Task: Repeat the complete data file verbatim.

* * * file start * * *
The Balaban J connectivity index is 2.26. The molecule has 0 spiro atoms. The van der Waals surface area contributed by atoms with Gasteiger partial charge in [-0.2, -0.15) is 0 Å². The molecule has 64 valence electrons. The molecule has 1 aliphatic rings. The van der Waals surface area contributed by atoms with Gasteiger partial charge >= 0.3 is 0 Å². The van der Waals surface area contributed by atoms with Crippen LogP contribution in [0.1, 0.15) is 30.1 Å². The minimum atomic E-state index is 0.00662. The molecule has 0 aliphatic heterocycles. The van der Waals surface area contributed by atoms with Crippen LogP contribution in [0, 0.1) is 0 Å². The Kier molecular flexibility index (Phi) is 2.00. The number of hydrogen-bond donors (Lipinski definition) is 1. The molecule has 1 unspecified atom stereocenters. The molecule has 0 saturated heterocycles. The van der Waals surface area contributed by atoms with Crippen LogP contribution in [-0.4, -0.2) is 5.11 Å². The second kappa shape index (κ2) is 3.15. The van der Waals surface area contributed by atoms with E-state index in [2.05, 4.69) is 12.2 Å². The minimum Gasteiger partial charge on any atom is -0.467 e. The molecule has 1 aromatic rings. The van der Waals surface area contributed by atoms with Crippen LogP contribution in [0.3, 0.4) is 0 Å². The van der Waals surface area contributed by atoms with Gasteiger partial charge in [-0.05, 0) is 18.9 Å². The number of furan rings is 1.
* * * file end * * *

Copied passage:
The Balaban J connectivity index is 2.26. The molecule has 0 spiro atoms. The van der Waals surface area contributed by atoms with Gasteiger partial charge in [-0.2, -0.15) is 0 Å². The molecule has 64 valence electrons. The molecule has 1 aliphatic rings. The van der Waals surface area contributed by atoms with Gasteiger partial charge >= 0.3 is 0 Å². The van der Waals surface area contributed by atoms with Crippen LogP contribution in [0.1, 0.15) is 30.1 Å². The minimum atomic E-state index is 0.00662. The molecule has 0 aliphatic heterocycles. The van der Waals surface area contributed by atoms with Crippen LogP contribution in [0, 0.1) is 0 Å². The Kier molecular flexibility index (Phi) is 2.00. The number of hydrogen-bond donors (Lipinski definition) is 1. The molecule has 1 unspecified atom stereocenters. The molecule has 0 saturated heterocycles. The van der Waals surface area contributed by atoms with Crippen LogP contribution in [-0.4, -0.2) is 5.11 Å². The second kappa shape index (κ2) is 3.15. The van der Waals surface area contributed by atoms with E-state index in [2.05, 4.69) is 12.2 Å². The minimum Gasteiger partial charge on any atom is -0.467 e. The molecule has 1 aromatic rings. The van der Waals surface area contributed by atoms with Crippen LogP contribution in [0.3, 0.4) is 0 Å². The van der Waals surface area contributed by atoms with Gasteiger partial charge in [-0.05, 0) is 18.9 Å². The number of furan rings is 1.